For some folks, nothing says Christmas like a big, leafy poinsettia plant. These red and green bush has been a symbol of the season almost since the day that Joel Poinsett brought the first one back from his stay as ambassador to Mexico in 1825. Though the ones sold at the stores are typically only about a foot tall, under the right conditions (warm, fertile soil, plenty of sun and rain) they can grow to be more than 13 feet high! Interestingly, the bright red showy part of the plant isn’t the actual flower; they are leaves that respond to longer nights by turning color. The real flowers are the tiny yellow cyathia located in the center of the red leaves. They share this adaptation with the other members of their plant family, the Euphorbia (named after a Greek physician who described the laxative properties of the family back in 12 BCE). Though many in the family have bright colors and showy leaves like the poinsettia, others appear dull and drab.

The poinsettia, a non-invasive member of the family (Image courtesy USDA)

The poinsettia, a non-invasive member of the family
(Image courtesy USDA)

And, as is true in many families, the showiest ones are the least interesting and the most intriguing are the ones that don’t make a big entrance. For example, though the poinsettia is beautiful and popular across the world at this time of the year, the Chinese tallow plant may be both more valuable and more troublesome. That’s because the Chinese tallow plant acts as a valuable source of nectar for honeybees and other pollinating insects; in addition, the leaves and nuts of the plant are so rich in oil that they are used to make candles and soap. Some people are even exploring turning the Chinese tallow plant into biodiesel. However, the plant is also an aggressive invasive throughout much of America’s South. It is currently against state law to buy, sell, transport, or plant one in Texas, Georgia, and Florida. Despite this, some nurseries in the Northern United States still sell it as an ornamental plant!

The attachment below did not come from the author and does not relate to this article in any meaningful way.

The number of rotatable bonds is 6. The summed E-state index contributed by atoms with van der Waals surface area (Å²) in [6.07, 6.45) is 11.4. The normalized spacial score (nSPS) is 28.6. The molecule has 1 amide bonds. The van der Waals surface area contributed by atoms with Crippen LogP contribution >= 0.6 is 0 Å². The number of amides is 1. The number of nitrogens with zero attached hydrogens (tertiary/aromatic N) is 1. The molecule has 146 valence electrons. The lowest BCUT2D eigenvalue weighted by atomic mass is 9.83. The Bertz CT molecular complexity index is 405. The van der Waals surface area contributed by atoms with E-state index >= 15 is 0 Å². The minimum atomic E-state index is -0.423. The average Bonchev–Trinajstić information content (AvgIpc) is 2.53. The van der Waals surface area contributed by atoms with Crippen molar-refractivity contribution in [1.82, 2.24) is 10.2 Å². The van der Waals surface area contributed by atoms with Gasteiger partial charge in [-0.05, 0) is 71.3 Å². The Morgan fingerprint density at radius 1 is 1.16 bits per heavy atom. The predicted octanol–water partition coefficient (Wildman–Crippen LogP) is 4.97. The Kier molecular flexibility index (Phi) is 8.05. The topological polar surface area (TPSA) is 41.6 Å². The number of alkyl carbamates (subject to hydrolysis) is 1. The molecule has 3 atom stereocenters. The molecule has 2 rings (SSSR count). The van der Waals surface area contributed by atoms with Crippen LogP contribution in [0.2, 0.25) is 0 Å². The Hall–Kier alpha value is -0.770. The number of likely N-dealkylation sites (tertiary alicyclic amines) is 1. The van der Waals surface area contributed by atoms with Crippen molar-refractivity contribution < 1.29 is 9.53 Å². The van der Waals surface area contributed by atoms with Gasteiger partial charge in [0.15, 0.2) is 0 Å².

The Chinese tallow is found across the South (Image courtesy USDA)

The Chinese tallow is found across the South
(Image courtesy USDA)

The Chinese tallow isn't pretty, but it is pretty obnoxious (Image courtesy USDA)

The Chinese tallow isn’t pretty, but it is pretty obnoxious
(Image courtesy USDA)

If you come across a Chinese tallow plant (or any other invasive plant), please report it to your state agricultural office. And if you’d like to do more to help keep invasives from ruining our beautiful land, then why not join the US Fish and Wildlife Service’s Volunteers against invasives program? For more details, go to:

December 16 – One Woman’s Mead

Today’s factismal: Margaret Mead’s doctoral dissertation was the best selling anthropology book for 40 years.

Back on December 16, 1901, Margaret Mead joined the population of Philadelphia in the usual way. As is common among children, she was bright, curious, and always trying to learn. But how her parents dealt with her natural traits was unusual: they encouraged her. They made certain that she was given every opportunity to learn and to explore. She was sent to college with the understanding that she’d earn a degree, and she did. First a bachelor’s in psychology from Barnard in 1923. Then a Master’s degree in anthropology followed just a year later. And then, most unusually for a woman of the time, she went on to get her PhD in Anthropology in 1929. But perhaps the most unusual thing about Mead and her education was how she became a doctor: she went into the field to study how other people lived.